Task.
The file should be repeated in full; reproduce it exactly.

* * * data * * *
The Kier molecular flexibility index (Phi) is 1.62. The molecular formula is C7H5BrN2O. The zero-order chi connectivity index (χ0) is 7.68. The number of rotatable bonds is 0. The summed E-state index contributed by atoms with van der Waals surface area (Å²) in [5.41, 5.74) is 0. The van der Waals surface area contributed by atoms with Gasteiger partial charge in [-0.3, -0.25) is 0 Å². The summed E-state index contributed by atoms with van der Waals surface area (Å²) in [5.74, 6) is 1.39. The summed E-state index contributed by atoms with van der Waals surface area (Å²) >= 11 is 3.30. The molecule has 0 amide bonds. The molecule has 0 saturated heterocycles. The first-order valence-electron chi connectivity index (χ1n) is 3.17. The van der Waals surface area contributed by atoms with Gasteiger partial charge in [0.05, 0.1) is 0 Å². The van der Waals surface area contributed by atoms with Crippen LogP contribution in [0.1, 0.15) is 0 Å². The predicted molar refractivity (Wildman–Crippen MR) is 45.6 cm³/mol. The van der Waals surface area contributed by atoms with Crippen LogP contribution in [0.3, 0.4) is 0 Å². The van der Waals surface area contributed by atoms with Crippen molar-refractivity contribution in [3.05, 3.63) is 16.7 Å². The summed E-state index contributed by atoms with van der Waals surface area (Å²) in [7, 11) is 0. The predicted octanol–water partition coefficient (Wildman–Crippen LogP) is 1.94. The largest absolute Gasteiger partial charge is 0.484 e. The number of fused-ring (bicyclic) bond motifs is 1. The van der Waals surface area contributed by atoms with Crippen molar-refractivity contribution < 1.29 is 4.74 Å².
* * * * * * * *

The Kier molecular flexibility index (Phi) is 1.62. The molecular formula is C7H5BrN2O. The zero-order chi connectivity index (χ0) is 7.68. The number of rotatable bonds is 0. The summed E-state index contributed by atoms with van der Waals surface area (Å²) in [5.41, 5.74) is 0. The van der Waals surface area contributed by atoms with Gasteiger partial charge in [-0.3, -0.25) is 0 Å². The summed E-state index contributed by atoms with van der Waals surface area (Å²) in [5.74, 6) is 1.39. The summed E-state index contributed by atoms with van der Waals surface area (Å²) >= 11 is 3.30. The molecule has 0 amide bonds. The molecule has 0 saturated heterocycles. The first-order valence-electron chi connectivity index (χ1n) is 3.17. The van der Waals surface area contributed by atoms with Gasteiger partial charge in [0.05, 0.1) is 0 Å². The van der Waals surface area contributed by atoms with Crippen LogP contribution in [0.1, 0.15) is 0 Å². The predicted molar refractivity (Wildman–Crippen MR) is 45.6 cm³/mol. The van der Waals surface area contributed by atoms with Crippen LogP contribution in [0.3, 0.4) is 0 Å². The van der Waals surface area contributed by atoms with Crippen molar-refractivity contribution in [3.05, 3.63) is 16.7 Å². The summed E-state index contributed by atoms with van der Waals surface area (Å²) in [7, 11) is 0. The predicted octanol–water partition coefficient (Wildman–Crippen LogP) is 1.94. The largest absolute Gasteiger partial charge is 0.484 e. The number of fused-ring (bicyclic) bond motifs is 1. The van der Waals surface area contributed by atoms with Crippen molar-refractivity contribution < 1.29 is 4.74 Å².